Breaking the Walls of Stigma

In  a world that feels like it moves faster than it takes a thought to enter your head can feel overwhelming, particularly when you are trying to find your place in it. We live in a world where technology is supposed to make our lives better, yet we hear tragic stories of cyber bullying,  threats of rape, murder  being made to people we don’t know other than an image no bigger than a few pixels or a few lines of text.

The art of communication seems to be lost. Now I must confess I’m as guilty as the next person. I really hate using the telephone,  why? Because I have to hear my own voice,  it gets worse when I’m not on form, or worse when I am unwell. I rely heavily on text messaging, I was only only too relieved at the invention of unlimited text bundles,  cause as anyone who knows me I am word rich and haven’t embraced text speak for the most part. I am the same when I talk, one word is rarely enough when we have been granted the gift of language to enrich a conversation.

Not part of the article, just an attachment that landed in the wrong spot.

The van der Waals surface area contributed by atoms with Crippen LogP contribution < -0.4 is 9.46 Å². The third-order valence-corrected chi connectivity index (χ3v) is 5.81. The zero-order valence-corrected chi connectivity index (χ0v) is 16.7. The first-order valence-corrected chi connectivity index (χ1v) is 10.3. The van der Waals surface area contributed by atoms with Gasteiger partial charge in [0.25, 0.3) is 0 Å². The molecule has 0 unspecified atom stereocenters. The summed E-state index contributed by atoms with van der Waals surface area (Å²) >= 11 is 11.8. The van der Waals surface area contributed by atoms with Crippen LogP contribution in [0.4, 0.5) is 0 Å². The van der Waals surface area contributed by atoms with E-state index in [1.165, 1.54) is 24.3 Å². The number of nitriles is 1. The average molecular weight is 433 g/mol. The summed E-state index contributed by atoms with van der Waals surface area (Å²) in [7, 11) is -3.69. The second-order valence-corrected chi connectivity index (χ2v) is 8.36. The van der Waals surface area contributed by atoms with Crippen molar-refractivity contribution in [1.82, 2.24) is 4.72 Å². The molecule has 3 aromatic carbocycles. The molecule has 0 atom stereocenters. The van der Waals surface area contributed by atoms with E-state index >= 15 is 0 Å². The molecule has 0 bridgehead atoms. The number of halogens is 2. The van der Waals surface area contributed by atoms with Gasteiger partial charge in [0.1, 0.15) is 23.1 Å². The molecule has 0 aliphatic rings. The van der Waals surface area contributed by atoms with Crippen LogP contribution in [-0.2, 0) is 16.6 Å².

See how easy it is, I can deviate from a point quite easily.  There have been some wonderful campaigns (such as rethink & time to think) to raise awareness of mental health issues and promote the end of stigmatising those who are affected. However I do wonder if the message really is getting through to the mainstream. Just about an hour ago I bumped into a friend in my local pub. I was enjoying a pint of shandy with a cigarette as I was busy typing away at an introduction for the small research project I am involved in with a small group affected by personality disorders. My friend asked me what I was doing so I told him was writing an introduction for a small research project on mental health services for people with personality disorders, the look of awkwardness soon swept across his face as he shifted in his chair.  I then felt compelled to tell him that I was such a service user as his unease increased. Of course I am basing my assumptions on his body language, so I told him I had a diagnosis (until half of it was stripped from me by a psychiatrist who has never seen me) of post traumatic stress disorder and borderline personality disorder which meant that I suffer from symptoms relating to a trauma in my life and that I can be emotionally unstable when under undue stress. When I said there was a lack of services out there for people like me his response was to tell me about when they closed the local “local loony farm” from where he came from and “they” were left to wander the streets.  What a horrible thought it must be, these animals being given freedom and not locked up. Although as we know one in four people will be directly affected by a mental health condition and surely in the 21st century we need to let these ‘normal people’ know that mental health affects us all. Does the wider public who don’t know about the campaigns to end mental health stigma realise that someone with a mental health issue is more likely to be a victim of crime than a perpetrator of crime? Maybe it’s time to get the message out to people who are not connected digitally!

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